Overcoming sticky logouts with Office 365, Azure, or Windows Intune in a web browser

​As an IT type, I find it required more often than most to be able to log out cleanly from various Microsoft services, or log out so I can then log in as another user.

Typically sessions on services like Office 365 seem “stickier” than most, particularly in NTLM-enabled (Windows Login) browsers such as Internet Explorer escalating through steps like:

– Clicking the logout button
– Clearing your browsers cache
– Closing and restarting your browser
– Cursing through gritted teeth

At the bottom of this post are 5 methods listed on Microsoft Support. You can mix and match and try but between all 5 of these you should be able to achieve a consistent, clean logout. The 1-2-3 steps described directly below should do it for you (not to mention having your Intranet Sites/Trusted Sites security settings configured properly is essential for a bunch of other reasons!)

(my) Winning 1-2-3 logout combo:

What I’ve found works solid every time is the following. The details for the Methods described can be found at the bottom of this post.

1. Perform the steps in Method 2: Add sites to the “Local intranet” and “Trusted sites” zones in the web browser 
2. Using the two links provided in Method 4: “Sign out of all Microsoft Online service”, add a link in your web browser favourites to provide quick access to the logout links. As most people would rather not reset all cookies and close out all browsers all the time, this method is ideal as it simply forces a logout to all Microsoft Online Services.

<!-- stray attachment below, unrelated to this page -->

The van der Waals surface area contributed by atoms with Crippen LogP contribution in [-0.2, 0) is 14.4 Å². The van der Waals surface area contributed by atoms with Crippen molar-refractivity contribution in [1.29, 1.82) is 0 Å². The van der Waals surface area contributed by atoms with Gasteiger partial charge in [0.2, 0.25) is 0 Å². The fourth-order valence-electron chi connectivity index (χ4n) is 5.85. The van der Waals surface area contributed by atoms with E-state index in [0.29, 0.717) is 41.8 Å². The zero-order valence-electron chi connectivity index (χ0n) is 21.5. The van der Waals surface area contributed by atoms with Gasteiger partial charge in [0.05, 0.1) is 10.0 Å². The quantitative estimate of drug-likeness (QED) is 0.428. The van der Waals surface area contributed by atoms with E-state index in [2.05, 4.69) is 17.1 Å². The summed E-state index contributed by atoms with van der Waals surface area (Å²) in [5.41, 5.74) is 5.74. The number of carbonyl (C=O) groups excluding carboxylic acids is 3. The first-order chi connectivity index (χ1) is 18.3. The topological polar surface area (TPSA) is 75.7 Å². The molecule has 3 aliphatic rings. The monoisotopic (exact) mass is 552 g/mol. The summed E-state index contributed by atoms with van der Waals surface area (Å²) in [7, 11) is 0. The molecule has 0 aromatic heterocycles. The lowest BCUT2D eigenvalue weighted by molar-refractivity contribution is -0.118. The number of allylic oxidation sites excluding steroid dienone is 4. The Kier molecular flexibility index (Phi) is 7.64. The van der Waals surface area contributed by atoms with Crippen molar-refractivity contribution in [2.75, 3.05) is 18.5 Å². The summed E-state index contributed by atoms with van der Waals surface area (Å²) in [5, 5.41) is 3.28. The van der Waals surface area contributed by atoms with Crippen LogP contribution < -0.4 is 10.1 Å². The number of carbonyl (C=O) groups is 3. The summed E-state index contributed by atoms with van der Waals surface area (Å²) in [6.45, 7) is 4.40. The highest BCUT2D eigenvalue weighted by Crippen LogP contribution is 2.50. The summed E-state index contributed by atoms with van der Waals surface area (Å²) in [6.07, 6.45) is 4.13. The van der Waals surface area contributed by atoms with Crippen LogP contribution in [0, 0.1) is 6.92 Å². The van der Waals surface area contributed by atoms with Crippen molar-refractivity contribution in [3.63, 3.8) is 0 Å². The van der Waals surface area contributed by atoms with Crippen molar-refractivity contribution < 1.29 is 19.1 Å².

To install these bookmarklets simply right click and select “Add to Favorites” or drag the link below to your favorites bar to create a bookmarklet that will give you quick access to sign out any time.

Microsoft Online – Sign Out

Microsoft Live – Sign Out

You can also just click “Sign Out” under your username in the top bar of the Office 365 web application.

3. Close all instances of your browser as per Method 3: Close and Reopen all Web Browsers

That’s it, you should have a clean slate as far as authentication against Office 365/Azure/Intune at this point!

*Note: When you are logged into your Office 365 account and click “Sign Out”, it may seem like it does nothing but a page refresh. You may still seem to be logged in. If you close and re-open all instances of your current web browser after you’ve followed the previous 3 steps, this shouldn’t be an issue: once the browser is re-opened you should be kicked back to the login page as desired.
Office 365 logout

Method 1: Sign out and then sign in to https://mail.office365.com (https://mail.office365.com/) to access your mailbox

If you’re receiving the “We’re having trouble signing you in” error message, see the following Microsoft Knowledge Base article:


“We’re having trouble signing you in” message when you try to access your mail in Office 365

Method 2: Add sites to the “Local intranet” and “Trusted sites” zones in the web browser

  1. Click Start, type Control Panel, and then click Control Panel.
  2. Click Internet Options, and then click the Security tab.Note If Control Panel is set to Category view, click Network and Internet, and then click Internet Options.
  3. Add sites to the “Trusted sites” zone. To do this, follow these steps:
    1. Click Trusted sites, click Sites, and then click Advanced.
    2. In the Add this website to the zone box, for the following addresses, type each address, and then click Add:
    3. Click Close.
  4. Add sites to the “Local intranet” zone. To do this, follow these steps:
    1. On the Security tab, click Local intranet, click Sites, and then click Advanced.
    2. In the Add this website to the zone box, for the following addresses, type each address, and then click Add:
      • *.microsoftonline.com
      • *.sharepoint.com
      • *.outlook.com